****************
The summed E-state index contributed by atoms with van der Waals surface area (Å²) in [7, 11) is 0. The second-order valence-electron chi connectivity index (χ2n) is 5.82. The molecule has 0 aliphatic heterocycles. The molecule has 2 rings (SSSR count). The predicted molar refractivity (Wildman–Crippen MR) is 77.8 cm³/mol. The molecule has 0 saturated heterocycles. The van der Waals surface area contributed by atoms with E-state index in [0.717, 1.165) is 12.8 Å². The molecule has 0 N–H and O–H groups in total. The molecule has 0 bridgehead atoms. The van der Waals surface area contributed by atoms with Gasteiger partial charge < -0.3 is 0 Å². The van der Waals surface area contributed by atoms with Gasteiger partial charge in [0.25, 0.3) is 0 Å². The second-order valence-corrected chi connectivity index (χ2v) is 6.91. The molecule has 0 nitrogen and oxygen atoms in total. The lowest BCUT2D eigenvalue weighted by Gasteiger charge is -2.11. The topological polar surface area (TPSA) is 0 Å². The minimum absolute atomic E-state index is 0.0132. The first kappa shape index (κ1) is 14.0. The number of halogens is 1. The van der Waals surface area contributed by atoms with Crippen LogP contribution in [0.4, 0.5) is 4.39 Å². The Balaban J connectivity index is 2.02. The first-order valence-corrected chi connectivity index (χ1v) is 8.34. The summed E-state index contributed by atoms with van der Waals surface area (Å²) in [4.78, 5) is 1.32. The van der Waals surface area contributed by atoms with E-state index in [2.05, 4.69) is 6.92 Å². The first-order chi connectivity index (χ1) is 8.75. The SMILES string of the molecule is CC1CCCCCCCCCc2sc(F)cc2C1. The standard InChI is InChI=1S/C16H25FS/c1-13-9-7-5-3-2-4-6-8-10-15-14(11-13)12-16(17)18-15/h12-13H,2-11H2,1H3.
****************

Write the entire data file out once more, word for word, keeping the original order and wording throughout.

The summed E-state index contributed by atoms with van der Waals surface area (Å²) in [7, 11) is 0. The second-order valence-electron chi connectivity index (χ2n) is 5.82. The molecule has 0 aliphatic heterocycles. The molecule has 2 rings (SSSR count). The predicted molar refractivity (Wildman–Crippen MR) is 77.8 cm³/mol. The molecule has 0 saturated heterocycles. The van der Waals surface area contributed by atoms with E-state index in [0.717, 1.165) is 12.8 Å². The molecule has 0 N–H and O–H groups in total. The molecule has 0 bridgehead atoms. The van der Waals surface area contributed by atoms with Gasteiger partial charge < -0.3 is 0 Å². The van der Waals surface area contributed by atoms with Gasteiger partial charge in [0.25, 0.3) is 0 Å². The second-order valence-corrected chi connectivity index (χ2v) is 6.91. The molecule has 0 nitrogen and oxygen atoms in total. The lowest BCUT2D eigenvalue weighted by Gasteiger charge is -2.11. The topological polar surface area (TPSA) is 0 Å². The minimum absolute atomic E-state index is 0.0132. The first kappa shape index (κ1) is 14.0. The number of halogens is 1. The van der Waals surface area contributed by atoms with Crippen LogP contribution in [0.4, 0.5) is 4.39 Å². The Balaban J connectivity index is 2.02. The first-order valence-corrected chi connectivity index (χ1v) is 8.34. The summed E-state index contributed by atoms with van der Waals surface area (Å²) in [4.78, 5) is 1.32. The van der Waals surface area contributed by atoms with E-state index in [2.05, 4.69) is 6.92 Å². The first-order chi connectivity index (χ1) is 8.75. The SMILES string of the molecule is CC1CCCCCCCCCc2sc(F)cc2C1. The standard InChI is InChI=1S/C16H25FS/c1-13-9-7-5-3-2-4-6-8-10-15-14(11-13)12-16(17)18-15/h12-13H,2-11H2,1H3.